Stepping stone or stumbling block? : Mode 2 knowledge production in sustainability science

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T1 - Stepping stone or stumbling block? : Mode 2 knowledge production in sustainability science

AU - Thorén, Henrik

AU - Breian, Line

PY - 2015

Y1 - 2015

N2 - The concept of Mode 2 was developed in order to further our understanding of processes of knowledge production taking place between and beyond disciplinary structures (inter- and transdisciplinary processes) and “in a context of application”. The concept has often been seen as especially applicable to fields addressing grand challenges, such as cli- mate change, poverty eradication, and global health. Being a relatively new field—interdisciplinary in its approach, and focused on addressing such issues—sustainability science would appear to be a case in point. The aim of this paper is twofold: 1) to explore the perceived relation be- tween Mode 2 and sustainability science, and 2) to advance the discussion of Mode 2 from a philosophical perspective. To address these questions we focus on three characteristic features of Mode 2: the notion of a distinct, but evolving framework; boundary crossing; and a problem solving capacity “on the move”. In particular we discuss the descrip- tive and normative implications of Mode 2 and different understandings of the Mode 2 framework. We report the results of a survey carried out amongst leading sustainability scientists in which they answered questions on Mode 2 and sustainability science. The survey gives insight into both their perception of Mode 2 and their perception of their own field of sustainability science, as well as on the relation between the two. In our analysis, we emphasize the free text answers. These reveal a tension within the field of sustainability science; with developments both to- wards Mode 1 and Mode 2 science as well as towards a more unificationist interpretation. To further complicate the picture, there would also seem to be a tension in the interpretations of Mode 2, and we conclude that the implementation of inter- and transdisciplinarity is challenged by institutional and conceptual factors alike. Even though it is not impossible to achieve; inter- and transdisciplinarity seem to represent a great challenge in itself and the answer as to whether or not inter- and transdisciplinarity is the (sole) solution to the grand challenges of today is likely to be more complex than is generally acknowledged.

AB - The concept of Mode 2 was developed in order to further our understanding of processes of knowledge production taking place between and beyond disciplinary structures (inter- and transdisciplinary processes) and “in a context of application”. The concept has often been seen as especially applicable to fields addressing grand challenges, such as cli- mate change, poverty eradication, and global health. Being a relatively new field—interdisciplinary in its approach, and focused on addressing such issues—sustainability science would appear to be a case in point. The aim of this paper is twofold: 1) to explore the perceived relation be- tween Mode 2 and sustainability science, and 2) to advance the discussion of Mode 2 from a philosophical perspective. To address these questions we focus on three characteristic features of Mode 2: the notion of a distinct, but evolving framework; boundary crossing; and a problem solving capacity “on the move”. In particular we discuss the descrip- tive and normative implications of Mode 2 and different understandings of the Mode 2 framework. We report the results of a survey carried out amongst leading sustainability scientists in which they answered questions on Mode 2 and sustainability science. The survey gives insight into both their perception of Mode 2 and their perception of their own field of sustainability science, as well as on the relation between the two. In our analysis, we emphasize the free text answers. These reveal a tension within the field of sustainability science; with developments both to- wards Mode 1 and Mode 2 science as well as towards a more unificationist interpretation. To further complicate the picture, there would also seem to be a tension in the interpretations of Mode 2, and we conclude that the implementation of inter- and transdisciplinarity is challenged by institutional and conceptual factors alike. Even though it is not impossible to achieve; inter- and transdisciplinarity seem to represent a great challenge in itself and the answer as to whether or not inter- and transdisciplinarity is the (sole) solution to the grand challenges of today is likely to be more complex than is generally acknowledged.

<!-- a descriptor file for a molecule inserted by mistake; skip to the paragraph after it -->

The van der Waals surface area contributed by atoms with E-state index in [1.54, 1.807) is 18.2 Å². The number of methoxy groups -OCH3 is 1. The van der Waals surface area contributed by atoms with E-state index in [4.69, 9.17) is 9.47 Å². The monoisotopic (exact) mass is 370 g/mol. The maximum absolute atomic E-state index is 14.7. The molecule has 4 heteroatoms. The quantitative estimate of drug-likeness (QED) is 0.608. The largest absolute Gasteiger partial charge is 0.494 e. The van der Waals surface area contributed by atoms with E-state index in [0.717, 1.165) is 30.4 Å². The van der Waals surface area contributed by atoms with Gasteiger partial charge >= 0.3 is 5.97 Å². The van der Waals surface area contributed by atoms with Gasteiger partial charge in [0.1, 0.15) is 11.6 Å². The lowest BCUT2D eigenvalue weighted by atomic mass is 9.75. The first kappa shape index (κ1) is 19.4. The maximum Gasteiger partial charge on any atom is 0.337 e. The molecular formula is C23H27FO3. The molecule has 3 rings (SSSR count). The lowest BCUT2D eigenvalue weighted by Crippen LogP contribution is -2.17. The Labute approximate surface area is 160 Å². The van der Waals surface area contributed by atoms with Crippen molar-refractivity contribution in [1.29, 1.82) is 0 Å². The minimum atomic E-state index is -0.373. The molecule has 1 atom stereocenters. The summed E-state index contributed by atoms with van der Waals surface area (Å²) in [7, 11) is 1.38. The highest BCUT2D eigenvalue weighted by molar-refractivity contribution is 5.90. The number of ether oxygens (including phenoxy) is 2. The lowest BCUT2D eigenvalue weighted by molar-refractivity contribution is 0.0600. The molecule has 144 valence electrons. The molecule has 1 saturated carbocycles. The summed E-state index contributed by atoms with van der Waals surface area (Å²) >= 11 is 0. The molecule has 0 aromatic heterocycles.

KW - sustainability science

KW - Mode 2 knowledge production

KW - transdisciplinarity

U2 - 10.1016/j.shpsc.2015.11.002

DO - 10.1016/j.shpsc.2015.11.002

M3 - Article

C2 - 26686900

JO - Studies in History and Philosophy of Science Part C :Studies in History and Philosophy of Biological and Biomedical Sciences

JF - Studies in History and Philosophy of Science Part C :Studies in History and Philosophy of Biological and Biomedical Sciences

SN - 1369-8486

ER -